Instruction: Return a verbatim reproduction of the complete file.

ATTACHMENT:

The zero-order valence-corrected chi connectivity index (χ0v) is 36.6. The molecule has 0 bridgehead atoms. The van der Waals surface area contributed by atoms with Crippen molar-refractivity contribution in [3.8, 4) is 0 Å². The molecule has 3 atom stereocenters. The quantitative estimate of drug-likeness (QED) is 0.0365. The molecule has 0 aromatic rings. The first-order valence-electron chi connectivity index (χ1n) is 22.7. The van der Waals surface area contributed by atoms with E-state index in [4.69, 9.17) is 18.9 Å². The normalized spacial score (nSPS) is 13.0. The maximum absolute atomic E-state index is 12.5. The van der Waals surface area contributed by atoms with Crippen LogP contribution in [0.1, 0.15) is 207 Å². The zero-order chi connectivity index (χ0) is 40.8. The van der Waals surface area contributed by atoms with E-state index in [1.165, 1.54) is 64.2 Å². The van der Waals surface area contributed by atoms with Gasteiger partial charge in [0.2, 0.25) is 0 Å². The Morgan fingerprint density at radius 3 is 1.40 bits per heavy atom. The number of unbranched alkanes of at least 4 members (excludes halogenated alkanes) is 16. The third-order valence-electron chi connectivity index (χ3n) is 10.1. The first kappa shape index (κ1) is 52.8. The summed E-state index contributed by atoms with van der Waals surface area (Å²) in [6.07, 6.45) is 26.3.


The zero-order valence-corrected chi connectivity index (χ0v) is 36.6. The molecule has 0 bridgehead atoms. The van der Waals surface area contributed by atoms with Crippen molar-refractivity contribution in [3.8, 4) is 0 Å². The molecule has 3 atom stereocenters. The quantitative estimate of drug-likeness (QED) is 0.0365. The molecule has 0 aromatic rings. The first-order valence-electron chi connectivity index (χ1n) is 22.7. The van der Waals surface area contributed by atoms with E-state index in [4.69, 9.17) is 18.9 Å². The normalized spacial score (nSPS) is 13.0. The maximum absolute atomic E-state index is 12.5. The van der Waals surface area contributed by atoms with Crippen LogP contribution in [0.1, 0.15) is 207 Å². The zero-order chi connectivity index (χ0) is 40.8. The van der Waals surface area contributed by atoms with E-state index in [1.165, 1.54) is 64.2 Å². The van der Waals surface area contributed by atoms with Gasteiger partial charge in [0.2, 0.25) is 0 Å². The Morgan fingerprint density at radius 3 is 1.40 bits per heavy atom. The number of unbranched alkanes of at least 4 members (excludes halogenated alkanes) is 16. The third-order valence-electron chi connectivity index (χ3n) is 10.1. The first kappa shape index (κ1) is 52.8. The summed E-state index contributed by atoms with van der Waals surface area (Å²) in [6.07, 6.45) is 26.3.